Diesel prices soaring beyond crude, gasoline — and likely to stay that way
The numbers are stark on how much diesel has risen relative to other benchmark oil prices in recent weeks. According to the Department of Energy’s Energy Information Administration (EIA), retail gasoline is up 26% from the start of the year — but diesel is up 42.8%.
While it’s easy to blame the Russia-Ukraine war, given the enormous role of Russia as a supplier of diesel, the reality is that the price of diesel compared to crude and gasoline began to increase well before Russia’s invasion.
The price that truckers pay at the pump always is determined primarily by the price of crude. But if the relationship between crude and diesel goes through structural changes that tack on another 10 to 15 cents a gallon to the spread, those gains are going to impact the retail price of diesel even if crude sits perfectly still.
Government mandates, world-wide; and changes in allocation of oil due to shortages of Natural Gas in Europe which are increasing the demand for fuel oil to generate power.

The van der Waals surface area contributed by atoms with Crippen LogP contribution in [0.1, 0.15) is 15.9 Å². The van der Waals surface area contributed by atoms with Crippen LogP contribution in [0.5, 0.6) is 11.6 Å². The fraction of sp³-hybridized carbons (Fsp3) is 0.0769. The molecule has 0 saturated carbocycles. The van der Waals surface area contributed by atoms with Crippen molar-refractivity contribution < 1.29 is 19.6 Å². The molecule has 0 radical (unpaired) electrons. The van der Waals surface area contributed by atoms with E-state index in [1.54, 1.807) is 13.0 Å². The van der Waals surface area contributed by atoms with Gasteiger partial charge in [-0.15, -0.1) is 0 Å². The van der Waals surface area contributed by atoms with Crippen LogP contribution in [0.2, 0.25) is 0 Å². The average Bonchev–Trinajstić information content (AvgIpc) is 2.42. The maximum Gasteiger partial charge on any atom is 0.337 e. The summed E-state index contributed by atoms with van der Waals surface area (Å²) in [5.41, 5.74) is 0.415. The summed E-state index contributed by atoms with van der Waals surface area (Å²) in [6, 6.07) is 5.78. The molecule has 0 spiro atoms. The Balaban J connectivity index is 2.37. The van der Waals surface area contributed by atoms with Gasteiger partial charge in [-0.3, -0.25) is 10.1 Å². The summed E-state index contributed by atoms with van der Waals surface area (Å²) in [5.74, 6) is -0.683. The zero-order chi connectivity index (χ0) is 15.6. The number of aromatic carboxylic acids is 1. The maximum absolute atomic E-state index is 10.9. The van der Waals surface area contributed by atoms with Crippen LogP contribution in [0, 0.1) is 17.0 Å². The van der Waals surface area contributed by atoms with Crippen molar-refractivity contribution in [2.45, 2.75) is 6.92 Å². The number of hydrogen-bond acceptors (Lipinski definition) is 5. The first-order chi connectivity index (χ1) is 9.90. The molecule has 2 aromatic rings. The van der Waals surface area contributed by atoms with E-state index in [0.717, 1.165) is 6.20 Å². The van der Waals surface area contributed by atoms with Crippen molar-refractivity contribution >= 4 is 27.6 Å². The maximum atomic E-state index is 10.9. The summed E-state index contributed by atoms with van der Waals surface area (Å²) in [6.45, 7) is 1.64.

In a separate five-point list, Verleger mentioned ongoing issues with the diesel market.
— The increased demand for low sulfur-diesel.
— A decline in Nigerian oil production, which is reducing supply of a key low-sulfur crude.
— “Limited desulfurization capacity.”
— The use of gasoil, a diesel-like product in Europe, to generate electricity because natural gas is so expensive.
— Sanctions against Russia, by governments or private companies, choking off a significant supply of diesel.
In discussing higher demand, Verleger cites an issue that was hot three years ago but disappeared from the front burner: the marine fuel regulation known as IMO2020. On Jan. 1 of 2020, it went into effect worldwide, mandating fuel for ships with much tighter sulfur specifications. (IMO stands for the International Maritime Organization, the global organization that established the rules.)
It was expected that molecules, which would otherwise be made into diesel, would be diverted to produce a fuel that complied with IMO2020. The fear and consensus in the market was that such a diversion would boost diesel prices.
Follow the link and read the whole thing. It’s depressing. As far as I can see, Green policies are driving half the problems, implemented by Liberal governments, world-wide.